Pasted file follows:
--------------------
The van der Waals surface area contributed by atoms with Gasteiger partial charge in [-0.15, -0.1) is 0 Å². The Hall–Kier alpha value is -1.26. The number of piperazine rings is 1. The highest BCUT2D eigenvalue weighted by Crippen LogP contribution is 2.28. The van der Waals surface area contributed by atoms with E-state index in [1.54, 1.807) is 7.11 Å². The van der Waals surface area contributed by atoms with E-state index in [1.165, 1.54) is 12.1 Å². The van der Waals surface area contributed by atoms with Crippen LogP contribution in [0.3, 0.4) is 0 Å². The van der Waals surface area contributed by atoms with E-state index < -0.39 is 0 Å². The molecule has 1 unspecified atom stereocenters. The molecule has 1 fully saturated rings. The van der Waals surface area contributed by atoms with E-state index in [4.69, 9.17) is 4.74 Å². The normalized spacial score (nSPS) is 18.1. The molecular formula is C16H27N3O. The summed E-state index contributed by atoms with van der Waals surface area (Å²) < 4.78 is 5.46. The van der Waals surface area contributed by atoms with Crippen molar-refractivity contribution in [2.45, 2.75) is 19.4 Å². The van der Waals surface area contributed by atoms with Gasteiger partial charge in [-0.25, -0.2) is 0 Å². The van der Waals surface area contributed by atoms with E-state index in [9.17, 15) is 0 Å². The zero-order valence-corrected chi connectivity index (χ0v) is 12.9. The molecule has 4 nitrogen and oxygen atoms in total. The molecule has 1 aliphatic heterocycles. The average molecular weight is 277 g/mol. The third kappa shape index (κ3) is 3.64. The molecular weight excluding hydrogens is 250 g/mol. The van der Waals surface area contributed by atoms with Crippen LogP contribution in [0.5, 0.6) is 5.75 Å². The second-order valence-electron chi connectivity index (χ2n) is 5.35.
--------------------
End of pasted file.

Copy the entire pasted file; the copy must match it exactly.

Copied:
The van der Waals surface area contributed by atoms with Gasteiger partial charge in [-0.15, -0.1) is 0 Å². The Hall–Kier alpha value is -1.26. The number of piperazine rings is 1. The highest BCUT2D eigenvalue weighted by Crippen LogP contribution is 2.28. The van der Waals surface area contributed by atoms with E-state index in [1.54, 1.807) is 7.11 Å². The van der Waals surface area contributed by atoms with E-state index in [1.165, 1.54) is 12.1 Å². The van der Waals surface area contributed by atoms with Crippen LogP contribution in [0.3, 0.4) is 0 Å². The van der Waals surface area contributed by atoms with E-state index < -0.39 is 0 Å². The molecule has 1 unspecified atom stereocenters. The molecule has 1 fully saturated rings. The van der Waals surface area contributed by atoms with E-state index in [4.69, 9.17) is 4.74 Å². The normalized spacial score (nSPS) is 18.1. The molecular formula is C16H27N3O. The summed E-state index contributed by atoms with van der Waals surface area (Å²) < 4.78 is 5.46. The van der Waals surface area contributed by atoms with Crippen molar-refractivity contribution in [2.45, 2.75) is 19.4 Å². The van der Waals surface area contributed by atoms with Gasteiger partial charge in [-0.25, -0.2) is 0 Å². The van der Waals surface area contributed by atoms with E-state index in [9.17, 15) is 0 Å². The zero-order valence-corrected chi connectivity index (χ0v) is 12.9. The molecule has 4 nitrogen and oxygen atoms in total. The molecule has 1 aliphatic heterocycles. The average molecular weight is 277 g/mol. The third kappa shape index (κ3) is 3.64. The molecular weight excluding hydrogens is 250 g/mol. The van der Waals surface area contributed by atoms with Crippen LogP contribution in [0.5, 0.6) is 5.75 Å². The second-order valence-electron chi connectivity index (χ2n) is 5.35.